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Kalkan Guide

Kalkan, Turkey

As a rich and vibrant resort of Mediterranean Turkey, Kalkan has established an upmarket and elite reputation. Situated a four-hour drive from Antalya airport and a two-hour drive from Dalaman, discerning holidaymakers return year after year and the small but quaint town also attracts foreigners of all nationalities and Turks, with an interest in buying Kalkan property. This lovely old fishing town is a harbour and is found between Kas and Fethiye, famous for its whitewashed houses with stunning bougainvillaea draping the walls. Until the 1920s the population were mainly Greek and the Greek influence is seen widely today. Kalkan averages over 300 days of sunshine per year making it a firm favourite for sun worshippers. This picturesque historic town is the ultimate for those wanting a stunning property in the perfect location. Kalkan is found on the Mediterranean coastline and overlooks the beautiful bay; this particular stretch is known for its amazing panorama. This enchanting town is indeed a gem in Turkey’s crown, its narrow streets wind down to the bay, it’s an unspoilt haven for those who want to get away from it all and enjoy the beautiful azure blue sea and breathtaking beaches. It doesn’t stop there; it seeps with ancient history and majestic architecture. It’s the perfect upmarket destination and investors and holidaymakers choose Kalkan because quite simply it ticks all the boxes, Kalkan is also considered one of the most romantic destinations in Turkey.

History of Kalkan
The historical timeline of Kalkan has never been well documented, leading historians to believe that for hundreds of years, it was just an unimportant fishing village with no major events or cause for illustrious fame.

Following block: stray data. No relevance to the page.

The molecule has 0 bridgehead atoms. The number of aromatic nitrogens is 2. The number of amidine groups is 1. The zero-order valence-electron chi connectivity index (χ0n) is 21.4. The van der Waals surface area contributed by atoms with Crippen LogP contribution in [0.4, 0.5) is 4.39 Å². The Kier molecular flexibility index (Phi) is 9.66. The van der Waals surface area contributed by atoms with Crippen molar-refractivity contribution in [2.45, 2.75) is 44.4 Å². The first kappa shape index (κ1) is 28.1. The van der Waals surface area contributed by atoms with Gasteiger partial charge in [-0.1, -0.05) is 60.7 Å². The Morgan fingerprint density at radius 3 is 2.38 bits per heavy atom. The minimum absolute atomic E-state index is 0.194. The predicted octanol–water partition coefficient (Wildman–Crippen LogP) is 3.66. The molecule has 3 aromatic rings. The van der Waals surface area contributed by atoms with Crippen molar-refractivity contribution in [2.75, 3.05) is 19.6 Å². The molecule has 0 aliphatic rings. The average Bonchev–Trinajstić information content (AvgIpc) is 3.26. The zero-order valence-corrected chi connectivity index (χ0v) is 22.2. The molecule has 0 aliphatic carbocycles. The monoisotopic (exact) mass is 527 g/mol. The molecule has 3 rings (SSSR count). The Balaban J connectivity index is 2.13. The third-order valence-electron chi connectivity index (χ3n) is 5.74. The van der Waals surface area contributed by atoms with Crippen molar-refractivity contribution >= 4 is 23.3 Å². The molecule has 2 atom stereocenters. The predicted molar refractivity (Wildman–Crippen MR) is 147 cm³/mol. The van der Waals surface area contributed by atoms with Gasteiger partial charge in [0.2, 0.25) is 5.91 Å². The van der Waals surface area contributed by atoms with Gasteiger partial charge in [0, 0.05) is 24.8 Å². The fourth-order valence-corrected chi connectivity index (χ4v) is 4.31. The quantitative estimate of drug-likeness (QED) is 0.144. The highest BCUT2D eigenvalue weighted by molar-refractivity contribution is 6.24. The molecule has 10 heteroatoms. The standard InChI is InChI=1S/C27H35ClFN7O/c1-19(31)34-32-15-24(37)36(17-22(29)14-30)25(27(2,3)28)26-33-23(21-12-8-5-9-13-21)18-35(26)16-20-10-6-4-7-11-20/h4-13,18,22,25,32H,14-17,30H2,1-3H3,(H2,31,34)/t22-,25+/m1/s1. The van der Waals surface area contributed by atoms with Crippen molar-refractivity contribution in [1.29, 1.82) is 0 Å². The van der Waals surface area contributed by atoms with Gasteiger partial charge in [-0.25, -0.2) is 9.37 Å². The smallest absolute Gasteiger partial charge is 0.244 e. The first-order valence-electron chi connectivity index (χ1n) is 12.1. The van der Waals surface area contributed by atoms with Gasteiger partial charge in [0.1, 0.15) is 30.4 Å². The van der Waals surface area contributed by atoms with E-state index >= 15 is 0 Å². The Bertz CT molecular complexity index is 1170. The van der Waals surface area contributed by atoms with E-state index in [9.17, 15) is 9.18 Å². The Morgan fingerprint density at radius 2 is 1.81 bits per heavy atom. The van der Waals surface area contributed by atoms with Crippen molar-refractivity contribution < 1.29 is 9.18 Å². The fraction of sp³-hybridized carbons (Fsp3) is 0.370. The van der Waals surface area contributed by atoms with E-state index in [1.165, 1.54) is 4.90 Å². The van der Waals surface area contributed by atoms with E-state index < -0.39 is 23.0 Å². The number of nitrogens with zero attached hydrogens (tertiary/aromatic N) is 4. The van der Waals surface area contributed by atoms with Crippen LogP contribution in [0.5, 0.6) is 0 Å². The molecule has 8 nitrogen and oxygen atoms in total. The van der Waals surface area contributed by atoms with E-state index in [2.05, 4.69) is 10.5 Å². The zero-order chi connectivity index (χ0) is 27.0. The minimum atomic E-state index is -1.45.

History experts have established though, that the Lycians, who were a courageous but peaceful civilization, dominated the coastline from the 15th to the 5th century BC. Unfortunately, by the time, Roman rule had descended on the area, piracy was rife, and locals had deserted the village to seek safety and security inland.
When piracy eventually diminished, people settled in the area again and they were mainly of Greek descendant, which explains much of the current architecture of the old townhouses. However, in 1923, the Treaty of Lausanne signed by Turkey and Greece, forced Greek descendants to return to their homeland and vice versa.
The population exchange unsettled the community but daily life eventually returned to normal. When mainstream travel became popular in Turkey during the 1980s, more foreign visitors descended on Kalkan and the introduction of the Internet encouraged independent travel and living, so it is also a popular destination for British and American expats.

About Kalkan Today
It has a typical Mediterranean portrait with traditional seaside houses, covered with wooden shutters and pink bougainvillaea tumbling down whitewashed walls. Daily life revolves around the beachfront and the well-constructed harbour where fishing boats ply their trade.
Coastal restaurants promote the concept of Mediterranean dining and due to the hillside leading away from the beach; most restaurants provide a romantic, rooftop-dining experience of slow music, and tasty cuisine while the sun slowly sets on the horizon.
Small boutique shops, modern restaurants, and traditional bars line both sides of the cobbled streets and at the entrance, to the resort is an averagely sized bus station, with transport to neighbouring towns and bigger bus stations that operate transport to other destinations within Turkey.
Thanks to the influx of expats, the current population is roughly 70,000 people but during summer, this increases because of tourism. All facilities and amenities exist within the town including doctors, post offices, banks, and supermarkets and for serious medical attention, expats use the private hospital based in nearby Fethiye.